An artificial hand that can respond sensitively thanks to ‘muscles’ made of shape-memory wires

April 9, 2015

Artificial hand able to respond sensitively thanks to muscles made from smart metal wires (credit: Filomena Simone et al.)

Engineers at Saarland University have created an artificial hand with muscles made from of nickel-titanium alloy shape-memory wire (the wire is able to “remember” its shape and to return to that original shape after it has been deformed).

The new technology allows for fabricating flexible, lightweight robot hands for industrial applications and novel prosthetic devices. The muscle fibers are composed of bundles of ultrafine nickel-titanium alloy wires that are able to tense and flex.

The material itself has sensory properties allowing the artificial hand to perform extremely precise movements.

“Shape-memory alloy (SMA) wires offer significant advantages over other techniques,” says research team leader Stefan Seelecke.

“Up until now, artificial hands, such as those used in industrial production lines, have relied on a lot of complex background technology. As a result they are dependent on other devices and equipment, such as electric motors or pneumatics, they tend to be heavy, relatively inflexible, at times loud, and also expensive.”

In contrast, tools fabricated with artificial muscles from SMA wire don’t require additional equipment, making them light, flexible, and highly adaptable. They operate silently and are relatively cheap to produce.

And these wires have the highest energy density of all known drive mechanisms, which enables them to perform powerful movements in restricted spaces, explains Seelecke.

Smart wires

Shape memory alloy-actuated finger diagram representing the  “smart” wires inside the structure (credit: Filomena Simone et al.)

The “shape memory” feature is based on phase changes that occur within the material. If the wire becomes warm (when it conducts electricity, for example), the material transforms its lattice structure, causing it to contract like a muscle.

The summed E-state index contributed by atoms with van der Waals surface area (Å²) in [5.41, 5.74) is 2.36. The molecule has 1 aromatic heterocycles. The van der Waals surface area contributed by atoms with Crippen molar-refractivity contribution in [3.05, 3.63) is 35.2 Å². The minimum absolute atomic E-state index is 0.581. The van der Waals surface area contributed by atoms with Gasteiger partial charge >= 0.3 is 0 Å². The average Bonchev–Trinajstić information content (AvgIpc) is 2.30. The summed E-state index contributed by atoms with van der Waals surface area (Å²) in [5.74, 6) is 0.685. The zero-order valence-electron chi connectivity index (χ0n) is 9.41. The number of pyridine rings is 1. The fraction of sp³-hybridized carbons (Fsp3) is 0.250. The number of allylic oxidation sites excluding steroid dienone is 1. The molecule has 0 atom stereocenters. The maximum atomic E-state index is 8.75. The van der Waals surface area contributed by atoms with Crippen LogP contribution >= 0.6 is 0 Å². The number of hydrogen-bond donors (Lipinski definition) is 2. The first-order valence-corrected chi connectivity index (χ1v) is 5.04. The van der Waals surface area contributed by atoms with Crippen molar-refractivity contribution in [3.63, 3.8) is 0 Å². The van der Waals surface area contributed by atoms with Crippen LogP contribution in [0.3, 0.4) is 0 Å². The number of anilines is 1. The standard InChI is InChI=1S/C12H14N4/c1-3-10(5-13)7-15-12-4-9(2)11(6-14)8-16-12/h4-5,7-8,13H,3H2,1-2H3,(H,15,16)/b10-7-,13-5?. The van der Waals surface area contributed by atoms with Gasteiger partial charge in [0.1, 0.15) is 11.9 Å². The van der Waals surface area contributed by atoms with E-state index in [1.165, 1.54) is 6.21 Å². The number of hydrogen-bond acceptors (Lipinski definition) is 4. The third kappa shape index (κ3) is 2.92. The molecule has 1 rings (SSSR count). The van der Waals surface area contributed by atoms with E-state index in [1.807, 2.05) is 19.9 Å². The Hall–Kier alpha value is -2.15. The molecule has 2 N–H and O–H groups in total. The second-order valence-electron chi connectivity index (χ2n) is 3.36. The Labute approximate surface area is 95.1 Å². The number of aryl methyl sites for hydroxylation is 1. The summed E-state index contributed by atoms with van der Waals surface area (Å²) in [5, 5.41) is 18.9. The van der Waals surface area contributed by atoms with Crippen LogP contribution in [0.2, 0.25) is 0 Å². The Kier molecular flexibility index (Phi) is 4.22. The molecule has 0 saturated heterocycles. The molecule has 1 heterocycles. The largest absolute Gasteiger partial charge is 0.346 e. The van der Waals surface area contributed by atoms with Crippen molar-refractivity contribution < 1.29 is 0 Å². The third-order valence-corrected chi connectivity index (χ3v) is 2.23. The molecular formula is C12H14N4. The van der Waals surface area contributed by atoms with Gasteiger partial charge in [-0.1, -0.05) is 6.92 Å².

The Saarland engineers use “smart” wires to play the role of muscles in the artificial hand. Multiple strands of shape-memory wire connect the finger joints and act as flexor muscles on the front-side of the finger and as extensor muscles on the rear. The engineers copied the structure of natural human muscles by grouping the very fine wires into bundles to mimic muscle fibers. These bundles of wires are as fine as a thread of cotton, but have the tensile strength of a thick wire.

The use of individual wires also provide a greater surface area for heat dissipation, and the bundle of fine wires can undergo rapid contractions and extensions equivalent to those observed in human muscles, achieving fast and smooth finger movements.

Another effect of using the shape-memory metal wires is that the hand can respond in a natural manner when someone intervenes while a particular movement is being carried out. This means that humans can literally work hand-in-hand with the prototype device.

A semiconductor chip controls the relative motions of the SMA wires, allowing precise movements to be carried out, and also act as sensors.

“The controller unit is able to interpret electric resistance measurement data so that it knows the exact position of the wires at any one time,” says Seelecke. This enables the hand and the fingers to be moved with high precision.

Abstract of Design and fabrication of a three-finger prosthetic hand using SMA muscle wires

Bio-inspired hand-like gripper systems based on shape memory alloy (SMA) wire actuation have the potential to enable a number of useful applications in, e.g., the biomedical field or industrial assembly systems. The inherent high energy density makes SMA solutions a natural choice for systems with lightweight, low noise and high force requirements, such as hand prostheses or robotic systems in a human/machine environment. The focus of this research is the development, design and realization of a SMA-actuated prosthetic hand prototype with three fingers. The use of thin wires (100 μm diameter) allows for high cooling rates and therefore fast movement of each finger. Grouping several small wires mechanically in parallel allows for high force actuation. To save space and to allow for a direct transmission of the motion to each finger, the SMA wires are attached directly within each finger, across each phalanx. In this way, the contraction of the wires will allow the movement of the fingers without the use of any additional gears. Within each finger, two different bundles of wires are mounted: protagonist ones that create bending movement and the antagonist ones that enable stretching of each phalanx. The resistance change in the SMA wires is measured during actuation, which allows for monitoring of the wire stroke and potentially the gripping force without the use of additional sensors. The hand is built with modern 3D-printing technologies and its performance while grasping objects of different size and shape is experimentally investigated illustrating the usefulness of the actuator concept.